A Tiger in Training -- Siberian Tiger Day at the Moscow Zoo. VOA Photo: James Brooke

James Brooke
James Brooke is the Russia/CIS bureau chief for Voice of America. A lifelong journalist, he covered West Africa, Brazil, the American Rocky Mountain States, Canada, and Japan/Korea for The New York Times. A resident of Moscow since 2006, he was first Bloomberg bureau chief for the region. In 2010, he joined VOA. In addition to writing Russia Watch, his weekly blog, he also does video, radio and web reports from Russia and the former USSR.

8 responses to “Color Comes to Moscow”

  1. Элла says:

    Foto are beautiful, Moscow is colorful, all is perfectly well.

  2. Gennady says:

    It’s a craze, immoral and a disgrace to have the feast amidst “plague” in Russia.
    According to the order established by ever-lasting President Putin all petro-dollars pour in Moscow’s coffers.
    Moscow robs all dying out country for its own excesses.
    Constitution suspended, human rights not respected, dozens journalists assassinated and maimed with no proper investigation and never found murders.
    You should watch gloomy and desolated places and people dressed cheap worn-out gray and black in provincial cities and towns all over Russia.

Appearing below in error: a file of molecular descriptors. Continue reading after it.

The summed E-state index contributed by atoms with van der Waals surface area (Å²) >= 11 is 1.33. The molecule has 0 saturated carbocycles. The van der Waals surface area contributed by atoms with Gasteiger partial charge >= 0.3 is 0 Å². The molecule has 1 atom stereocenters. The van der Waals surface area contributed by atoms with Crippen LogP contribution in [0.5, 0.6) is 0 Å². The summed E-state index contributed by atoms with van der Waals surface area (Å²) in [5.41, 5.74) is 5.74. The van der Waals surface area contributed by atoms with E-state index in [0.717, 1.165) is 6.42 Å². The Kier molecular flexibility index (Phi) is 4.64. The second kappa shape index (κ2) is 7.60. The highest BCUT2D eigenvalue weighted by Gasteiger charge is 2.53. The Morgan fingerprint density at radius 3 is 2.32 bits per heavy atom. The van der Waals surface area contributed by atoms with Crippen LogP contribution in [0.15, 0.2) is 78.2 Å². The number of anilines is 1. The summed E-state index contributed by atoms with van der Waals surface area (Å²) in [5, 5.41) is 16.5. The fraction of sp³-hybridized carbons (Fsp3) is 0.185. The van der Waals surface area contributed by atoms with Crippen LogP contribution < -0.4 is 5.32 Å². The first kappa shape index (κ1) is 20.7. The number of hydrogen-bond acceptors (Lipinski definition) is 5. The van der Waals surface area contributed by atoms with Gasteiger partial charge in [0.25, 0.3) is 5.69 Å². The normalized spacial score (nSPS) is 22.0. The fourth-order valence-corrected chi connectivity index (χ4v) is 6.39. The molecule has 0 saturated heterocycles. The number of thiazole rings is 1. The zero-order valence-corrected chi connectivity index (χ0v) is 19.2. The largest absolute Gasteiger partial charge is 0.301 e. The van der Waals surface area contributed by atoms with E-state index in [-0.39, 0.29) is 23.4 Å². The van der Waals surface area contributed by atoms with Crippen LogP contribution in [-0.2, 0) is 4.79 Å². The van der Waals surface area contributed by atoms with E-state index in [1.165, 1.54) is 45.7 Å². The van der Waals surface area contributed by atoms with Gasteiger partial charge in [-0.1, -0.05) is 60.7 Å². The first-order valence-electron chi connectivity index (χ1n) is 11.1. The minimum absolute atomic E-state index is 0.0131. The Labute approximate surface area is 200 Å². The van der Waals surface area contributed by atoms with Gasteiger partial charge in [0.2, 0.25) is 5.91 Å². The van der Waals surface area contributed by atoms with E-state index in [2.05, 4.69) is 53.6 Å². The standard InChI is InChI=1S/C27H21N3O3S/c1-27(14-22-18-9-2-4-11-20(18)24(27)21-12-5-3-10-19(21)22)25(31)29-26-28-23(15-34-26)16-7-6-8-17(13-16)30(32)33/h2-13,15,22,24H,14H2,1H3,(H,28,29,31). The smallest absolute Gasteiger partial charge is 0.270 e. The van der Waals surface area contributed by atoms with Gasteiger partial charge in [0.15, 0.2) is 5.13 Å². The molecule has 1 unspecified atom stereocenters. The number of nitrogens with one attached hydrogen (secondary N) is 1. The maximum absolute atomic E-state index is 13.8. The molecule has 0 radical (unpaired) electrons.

• Allan says:

      I think you’re right Gennady. There is an almost fascist tendency these days to emphasise the shallow rich consumerism of the few when the vast majority of people are poor and suffering. It’s pretty sick.

  3. Элла says:

    Gennady I think it is not the catastrophe meanwhile. And I don’t see reasons to show only bad things in Russia. Author didn’t say anything about difficult political situation because nobody can telling only about that and nothing about other not less important things.

    • Gennady says:

      Highly regarded Элла!
      The author perfectly documented the feast amidst “plague” in Russia that exists in the context of the event.
      You don’t assume that all social events should be valued in existing context they chanced to come about, do you?
      Or you think that Moscow exists in some “seventh heaven” with no one knowing where Moscow riches and excesses have come from? And who Moscow robbed and is robbing?
      For all civilized God-respecting people
      it is a great sin, macabre and shame to have fun and get merry
      when their compatriots near by
      are mourning about their beloved ones being unlawfully murdered and perished in dozens catastrophes and assassinations of the last time,
      when they are jobless, go hungry and homeless,